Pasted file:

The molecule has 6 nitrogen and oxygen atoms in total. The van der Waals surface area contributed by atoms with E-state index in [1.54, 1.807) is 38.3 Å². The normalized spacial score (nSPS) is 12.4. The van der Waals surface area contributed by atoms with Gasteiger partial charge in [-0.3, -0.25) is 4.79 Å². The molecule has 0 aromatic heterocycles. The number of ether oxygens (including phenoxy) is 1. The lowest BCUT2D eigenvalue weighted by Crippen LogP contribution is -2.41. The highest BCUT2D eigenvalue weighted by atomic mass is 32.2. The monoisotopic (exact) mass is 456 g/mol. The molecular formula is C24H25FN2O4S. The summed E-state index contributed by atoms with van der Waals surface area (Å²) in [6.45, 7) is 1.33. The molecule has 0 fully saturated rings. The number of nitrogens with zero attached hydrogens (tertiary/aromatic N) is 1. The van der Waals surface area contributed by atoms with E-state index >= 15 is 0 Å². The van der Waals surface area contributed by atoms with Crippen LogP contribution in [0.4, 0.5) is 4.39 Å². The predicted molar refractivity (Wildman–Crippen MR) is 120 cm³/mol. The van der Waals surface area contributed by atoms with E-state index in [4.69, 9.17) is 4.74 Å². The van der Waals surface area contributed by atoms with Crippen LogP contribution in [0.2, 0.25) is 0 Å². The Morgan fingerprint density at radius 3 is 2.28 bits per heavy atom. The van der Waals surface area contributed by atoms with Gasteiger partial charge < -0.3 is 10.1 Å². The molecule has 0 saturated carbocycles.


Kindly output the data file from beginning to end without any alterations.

The molecule has 6 nitrogen and oxygen atoms in total. The van der Waals surface area contributed by atoms with E-state index in [1.54, 1.807) is 38.3 Å². The normalized spacial score (nSPS) is 12.4. The van der Waals surface area contributed by atoms with Gasteiger partial charge in [-0.3, -0.25) is 4.79 Å². The molecule has 0 aromatic heterocycles. The number of ether oxygens (including phenoxy) is 1. The lowest BCUT2D eigenvalue weighted by Crippen LogP contribution is -2.41. The highest BCUT2D eigenvalue weighted by atomic mass is 32.2. The monoisotopic (exact) mass is 456 g/mol. The molecular formula is C24H25FN2O4S. The summed E-state index contributed by atoms with van der Waals surface area (Å²) in [6.45, 7) is 1.33. The molecule has 0 fully saturated rings. The number of nitrogens with zero attached hydrogens (tertiary/aromatic N) is 1. The van der Waals surface area contributed by atoms with E-state index >= 15 is 0 Å². The van der Waals surface area contributed by atoms with Crippen LogP contribution in [0.4, 0.5) is 4.39 Å². The predicted molar refractivity (Wildman–Crippen MR) is 120 cm³/mol. The van der Waals surface area contributed by atoms with E-state index in [4.69, 9.17) is 4.74 Å². The van der Waals surface area contributed by atoms with Crippen LogP contribution in [0.2, 0.25) is 0 Å². The Morgan fingerprint density at radius 3 is 2.28 bits per heavy atom. The van der Waals surface area contributed by atoms with Gasteiger partial charge < -0.3 is 10.1 Å². The molecule has 0 saturated carbocycles.